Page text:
What is a click test and why should it be part of your UX toolkit?
Whether it’s evaluating a current website, testing a prototype, or iterating throughout the product development cycle, click tests are a fast and cost-effective way to ensure your design works for your users.
So if you’re new to the world of clickmaps, heatmaps and darkmaps, let’s explore click testing and how it can benefit your product development…
What is a click test?
Click tests are a quick and simple way to test and validate wireframes, designs and prototypes of websites, apps, or mobile webpages.
The test presents participants with a static image or screenshot of a page from the site or app, before asking questions such as, “Where would you click to trigger a specific action/navigate to another page/open a piece of content?”
The places on the screen where a user ‘clicks’ are recorded for post-test analysis, with the first place they select being the most common measurement (this is often referred to as ‘first-click testing’). The results generated can take the visual form of a heatmap (see image below) or clickmap or darkmap.
Clicks tests can be done on everything from high-res images to scanned doodles on a bar napkin. Just make sure you dry it first or you’ll make the scanner all sticky with your Manhattan.
Why do you need to conduct a click test?
Click testing has a whole variety of use cases. You can find out how your visitors behave on a webpage from their very first click, by asking them specific questions about their behaviour, comprehension and/or preference. For instance…
Behavioural questions include:
- Where would you expect to click to find the information you’re looking for?
- Where would you click to navigate to another specific page?
- Where would you click to progress to the next step in a customer journey (for example, through the checkout process)?
- How would you access a specific piece of content?
Comprehension questions can be:
- What does this icon mean?
- What is unclear?
- What is clear?
- What helps you make a decision?
Preference questions can include:
- Click on what you like
- Click on what you don’t like
- Click on your top three elements
- What needs to change?
In answering these types of questions, your visitors can help improve the usability of a website by showing you how they actually interact with a design, showing you where they expect to find stuff.
The results generated by click tests, often in the form of a heatmap, can also help define what parts of your website grab the most attention and therefore improve the visual hierarchy of its elements.
In fact, if you’d like to see a click test in action, why not take one yourself…
What are the other benefits of click testing?
A great benefit of click testing is that you don’t even need to have a website up and running to verify your ideas. Along with live sites, you can also test prototypes and wireframes. Even rough paper sketches will do – negating the need for a high-resolution screenshot and resulting in valuable user feedback early in the design phase.
Click testing is great for making better, more informed design decisions when developing a new page or product. This includes carrying out click tests on multiple design variants to understand which one best meets the key objectives of that design. Basically it’s like A/B testing but without the cost of development work or risking a poor design being live on your website.
This is also one of the reasons click testing is great for trying out your more experimental designs vs. something more traditional.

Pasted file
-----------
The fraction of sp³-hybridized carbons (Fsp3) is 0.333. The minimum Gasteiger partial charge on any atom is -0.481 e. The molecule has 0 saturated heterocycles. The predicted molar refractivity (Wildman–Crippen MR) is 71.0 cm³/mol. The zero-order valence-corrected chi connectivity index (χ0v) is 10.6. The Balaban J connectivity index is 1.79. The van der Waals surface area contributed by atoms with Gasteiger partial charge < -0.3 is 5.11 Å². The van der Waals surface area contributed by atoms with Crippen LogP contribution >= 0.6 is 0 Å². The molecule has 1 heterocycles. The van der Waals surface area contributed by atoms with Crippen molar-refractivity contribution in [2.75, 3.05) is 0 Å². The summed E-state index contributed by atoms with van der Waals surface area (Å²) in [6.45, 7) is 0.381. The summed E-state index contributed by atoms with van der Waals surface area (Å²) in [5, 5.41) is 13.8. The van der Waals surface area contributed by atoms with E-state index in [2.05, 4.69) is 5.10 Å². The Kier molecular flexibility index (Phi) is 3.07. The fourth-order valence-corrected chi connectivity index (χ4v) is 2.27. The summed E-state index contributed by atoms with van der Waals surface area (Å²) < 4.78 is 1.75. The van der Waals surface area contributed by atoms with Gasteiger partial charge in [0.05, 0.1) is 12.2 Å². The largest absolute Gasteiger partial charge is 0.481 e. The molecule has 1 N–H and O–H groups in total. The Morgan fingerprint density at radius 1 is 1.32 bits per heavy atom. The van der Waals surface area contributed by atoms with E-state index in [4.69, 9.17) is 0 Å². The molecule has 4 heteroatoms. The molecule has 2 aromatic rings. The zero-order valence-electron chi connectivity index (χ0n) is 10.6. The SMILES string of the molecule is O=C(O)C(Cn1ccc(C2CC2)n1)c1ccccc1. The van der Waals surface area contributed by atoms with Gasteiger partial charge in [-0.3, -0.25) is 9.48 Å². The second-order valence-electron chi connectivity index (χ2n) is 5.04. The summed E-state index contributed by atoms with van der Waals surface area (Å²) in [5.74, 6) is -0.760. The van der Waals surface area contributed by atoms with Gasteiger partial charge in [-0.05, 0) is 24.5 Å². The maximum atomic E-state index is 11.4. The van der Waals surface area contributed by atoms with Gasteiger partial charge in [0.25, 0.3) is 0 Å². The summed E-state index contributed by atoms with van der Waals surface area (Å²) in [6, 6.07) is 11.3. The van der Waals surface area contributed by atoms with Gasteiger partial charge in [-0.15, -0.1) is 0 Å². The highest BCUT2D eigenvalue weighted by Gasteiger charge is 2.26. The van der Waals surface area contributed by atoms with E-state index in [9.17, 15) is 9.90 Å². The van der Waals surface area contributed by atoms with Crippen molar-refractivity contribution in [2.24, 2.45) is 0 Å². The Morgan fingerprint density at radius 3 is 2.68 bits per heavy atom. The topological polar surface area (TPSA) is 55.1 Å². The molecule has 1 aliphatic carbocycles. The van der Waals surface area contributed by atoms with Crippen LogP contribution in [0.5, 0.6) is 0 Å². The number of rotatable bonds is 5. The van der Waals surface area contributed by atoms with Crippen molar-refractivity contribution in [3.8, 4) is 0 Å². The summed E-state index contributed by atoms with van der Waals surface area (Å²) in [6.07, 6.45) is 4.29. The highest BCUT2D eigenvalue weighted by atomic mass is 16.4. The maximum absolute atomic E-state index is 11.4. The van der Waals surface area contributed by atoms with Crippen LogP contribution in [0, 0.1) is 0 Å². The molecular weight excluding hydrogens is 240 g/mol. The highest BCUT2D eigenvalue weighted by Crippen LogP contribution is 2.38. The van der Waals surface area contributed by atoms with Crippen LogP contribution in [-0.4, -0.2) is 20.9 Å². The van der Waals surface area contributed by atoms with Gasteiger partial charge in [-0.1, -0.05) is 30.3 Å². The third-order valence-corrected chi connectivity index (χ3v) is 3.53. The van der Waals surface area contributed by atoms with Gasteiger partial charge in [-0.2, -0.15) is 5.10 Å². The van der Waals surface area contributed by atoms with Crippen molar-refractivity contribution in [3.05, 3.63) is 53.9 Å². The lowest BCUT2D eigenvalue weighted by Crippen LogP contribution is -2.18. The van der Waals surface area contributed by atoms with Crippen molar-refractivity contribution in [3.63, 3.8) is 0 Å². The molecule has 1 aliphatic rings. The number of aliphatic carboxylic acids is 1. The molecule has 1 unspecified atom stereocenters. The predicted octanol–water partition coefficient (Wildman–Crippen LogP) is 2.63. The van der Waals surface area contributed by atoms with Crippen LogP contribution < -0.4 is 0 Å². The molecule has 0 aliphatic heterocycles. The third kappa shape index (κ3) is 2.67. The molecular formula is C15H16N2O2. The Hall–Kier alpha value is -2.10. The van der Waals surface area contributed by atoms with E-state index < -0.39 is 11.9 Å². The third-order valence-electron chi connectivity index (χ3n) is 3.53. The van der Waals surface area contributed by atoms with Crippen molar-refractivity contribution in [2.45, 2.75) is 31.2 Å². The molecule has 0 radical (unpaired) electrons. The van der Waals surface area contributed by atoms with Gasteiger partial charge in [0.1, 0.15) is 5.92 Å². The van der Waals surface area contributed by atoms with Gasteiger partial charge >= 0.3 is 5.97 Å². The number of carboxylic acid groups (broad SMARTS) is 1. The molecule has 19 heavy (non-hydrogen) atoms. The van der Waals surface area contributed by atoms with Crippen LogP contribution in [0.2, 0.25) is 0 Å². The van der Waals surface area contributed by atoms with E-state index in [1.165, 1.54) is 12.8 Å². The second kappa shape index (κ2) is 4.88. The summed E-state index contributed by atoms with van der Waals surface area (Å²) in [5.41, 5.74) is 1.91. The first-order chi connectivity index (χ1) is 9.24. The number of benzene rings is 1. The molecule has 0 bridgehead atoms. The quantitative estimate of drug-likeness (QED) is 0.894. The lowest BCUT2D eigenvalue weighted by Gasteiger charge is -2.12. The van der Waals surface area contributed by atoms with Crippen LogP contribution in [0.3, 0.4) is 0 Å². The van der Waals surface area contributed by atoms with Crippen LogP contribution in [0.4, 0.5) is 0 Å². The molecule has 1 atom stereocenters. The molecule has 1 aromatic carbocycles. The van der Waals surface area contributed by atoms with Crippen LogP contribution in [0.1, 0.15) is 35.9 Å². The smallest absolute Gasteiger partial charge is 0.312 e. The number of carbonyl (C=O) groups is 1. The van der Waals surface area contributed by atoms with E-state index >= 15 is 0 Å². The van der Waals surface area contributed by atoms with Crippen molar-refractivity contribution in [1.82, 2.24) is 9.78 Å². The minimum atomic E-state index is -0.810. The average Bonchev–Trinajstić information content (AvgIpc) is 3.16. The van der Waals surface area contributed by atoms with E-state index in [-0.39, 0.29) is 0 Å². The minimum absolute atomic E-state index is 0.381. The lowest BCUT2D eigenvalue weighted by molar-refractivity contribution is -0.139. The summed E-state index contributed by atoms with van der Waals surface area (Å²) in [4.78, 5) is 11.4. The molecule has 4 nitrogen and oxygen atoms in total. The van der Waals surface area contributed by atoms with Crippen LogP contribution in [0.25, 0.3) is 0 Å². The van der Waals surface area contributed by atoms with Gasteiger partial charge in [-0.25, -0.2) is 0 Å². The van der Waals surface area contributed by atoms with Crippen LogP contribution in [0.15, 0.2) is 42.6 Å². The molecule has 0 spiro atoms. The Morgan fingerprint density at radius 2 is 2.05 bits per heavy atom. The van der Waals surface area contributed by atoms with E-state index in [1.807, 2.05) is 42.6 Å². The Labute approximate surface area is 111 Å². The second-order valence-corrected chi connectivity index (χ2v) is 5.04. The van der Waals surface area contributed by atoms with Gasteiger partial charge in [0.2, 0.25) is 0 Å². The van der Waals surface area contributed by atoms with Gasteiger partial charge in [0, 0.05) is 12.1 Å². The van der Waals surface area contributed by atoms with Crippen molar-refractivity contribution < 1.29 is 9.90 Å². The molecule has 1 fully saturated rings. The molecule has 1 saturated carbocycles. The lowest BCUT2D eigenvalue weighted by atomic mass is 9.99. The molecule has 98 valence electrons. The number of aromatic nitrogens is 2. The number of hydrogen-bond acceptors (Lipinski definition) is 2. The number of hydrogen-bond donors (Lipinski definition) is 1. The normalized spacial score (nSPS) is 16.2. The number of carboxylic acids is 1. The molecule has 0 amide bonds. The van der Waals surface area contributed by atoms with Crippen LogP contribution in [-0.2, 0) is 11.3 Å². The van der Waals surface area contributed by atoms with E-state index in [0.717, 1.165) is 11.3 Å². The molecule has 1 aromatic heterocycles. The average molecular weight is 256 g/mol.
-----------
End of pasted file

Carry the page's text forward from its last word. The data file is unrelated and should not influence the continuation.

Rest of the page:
When should you run a click test?
Click testing is an ideal method to evaluate and iterate concepts with users at an early stage, allowing research and design to run concurrently, saving you both time and money throughout the product lifecycle.
For an in-depth and entertaining guide to getting started with user research, read our free-to-download, comprehensive ebook ‘User Experience Research 101’
What results do you get in click test?
Click tests generate several useful results. By designating specific areas as ‘success’ and ‘non success’ the test can create ‘effectiveness ratios’. Click tests can also generate heatmaps, darkmaps and clickmaps offering several ways to visually understand where users are focusing – which is handy for quickly communicating results to stakeholders.
Furthermore, user clicks can be broken down into first clicks, first number of clicks, or last clicks to understand where users are clicking over time.
UserZoom has recently overhauled its Click Test Results capabilities, as highlighted in the video below, and we’ll discuss the various results on offer in more detail after the jump…
Heatmaps are an immediate visual clue to how users have interacted with your webpage. It’s an aggregated report that visually displays what parts of a page are looked at, clicked on, focused on and interacted with by your online visitors by displaying more heat with each click.
Darkmaps are heatmaps that darken the page and show more light coming through depending on where users are clicking, This can make it easier to visualize areas that users focus on.
Clickmaps can be produced from the aggregated results of all participants. These are visualizations of each individual click to show exactly where users clicked on the page.
The test results will show the exact number of participants and percentages who clicked on a success area and non-success area, which can be shown on a graph or as a pie chart.
Want to learn more about Click Tests?
In these lessons, we’ll look at how to build and analyze a Click Test study which asks, ‘Can users find the review section in the first click?’ We’ll explain best practices for using static screen shot images in your studies, show you how to customize and analyse a heat map, as well as highlight the key information you need to look out for. We’ll also then demonstrate what the impact these insights can have on a website design.